Share this article

print logo


During the haggling over the Erie County budget, it was not immediately known which Erie County Health Department programs would be cut for lack of money.

That's when the Town of Cheektowaga stepped in and boosted its rodent control program for this year, with plans to spend $50,000 on poison bait for rats in the town.

But it turns out money to combat rats and West Nile virus was left in this year's Erie County budget.

"That was one of the things Dr. Billittier wanted to preserve and was able to at the end," said Health Department spokesman Kevin Montgomery.

He said Dr. Anthony J. Billittier IV, county health commissioner, was able to identify money for the two programs, which are not mandated.

Town Council Member Thomas M. Johnson Jr. said the town would continue with its program. Council Member Alice Magierski said town inspectors still are waiting for confirmation that the county program will continue.

"It will actually enable us to cover more territory," Magierski said. "We will continue because we are committed to getting a handle on this rodent problem."

The town has hired three exterminating firms to place bait at residents' homes. Thomas Adamczak, supervising building inspector, said that should allow the town to treat about 500 homes. But he said the town could get as many as 1,000 complaints this year.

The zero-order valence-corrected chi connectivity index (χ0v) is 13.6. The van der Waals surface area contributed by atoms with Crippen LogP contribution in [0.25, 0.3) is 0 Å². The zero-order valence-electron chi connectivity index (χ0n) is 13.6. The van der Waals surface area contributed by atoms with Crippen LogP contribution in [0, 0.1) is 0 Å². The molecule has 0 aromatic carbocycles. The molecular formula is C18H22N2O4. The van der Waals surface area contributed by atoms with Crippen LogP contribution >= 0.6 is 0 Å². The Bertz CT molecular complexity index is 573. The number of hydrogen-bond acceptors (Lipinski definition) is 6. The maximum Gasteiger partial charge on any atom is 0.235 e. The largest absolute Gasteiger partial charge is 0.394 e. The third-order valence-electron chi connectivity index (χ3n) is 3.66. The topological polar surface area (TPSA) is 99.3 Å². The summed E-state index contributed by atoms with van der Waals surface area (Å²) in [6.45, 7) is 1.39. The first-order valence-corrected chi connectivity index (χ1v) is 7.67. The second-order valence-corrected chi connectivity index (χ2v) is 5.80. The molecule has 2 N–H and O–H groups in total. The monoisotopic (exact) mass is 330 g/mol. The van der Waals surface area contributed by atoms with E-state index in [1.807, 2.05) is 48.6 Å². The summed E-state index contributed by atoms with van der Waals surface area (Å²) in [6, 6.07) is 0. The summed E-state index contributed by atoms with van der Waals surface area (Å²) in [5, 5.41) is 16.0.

Last year, the town baited 235 homes, and the county left bait at about 650 Cheektowaga properties. The county's policy allows county crews to return to a property as many times as needed, while the town will pay for two visits.

The town decided to pay for exterminators last year after receiving complaints from residents. Magierski said mapping of this year's complaints shows the same hot spots as last year.

"We will still be committed to using the funding we have set aside," Magierski said. "We are committed to severely reducing this rodent population."

The town has already started sending out permission slips to property owners to allow the exterminators to bait on private property.

"What we'll do is work together so there's not any duplication," Magierski said.


There are no comments - be the first to comment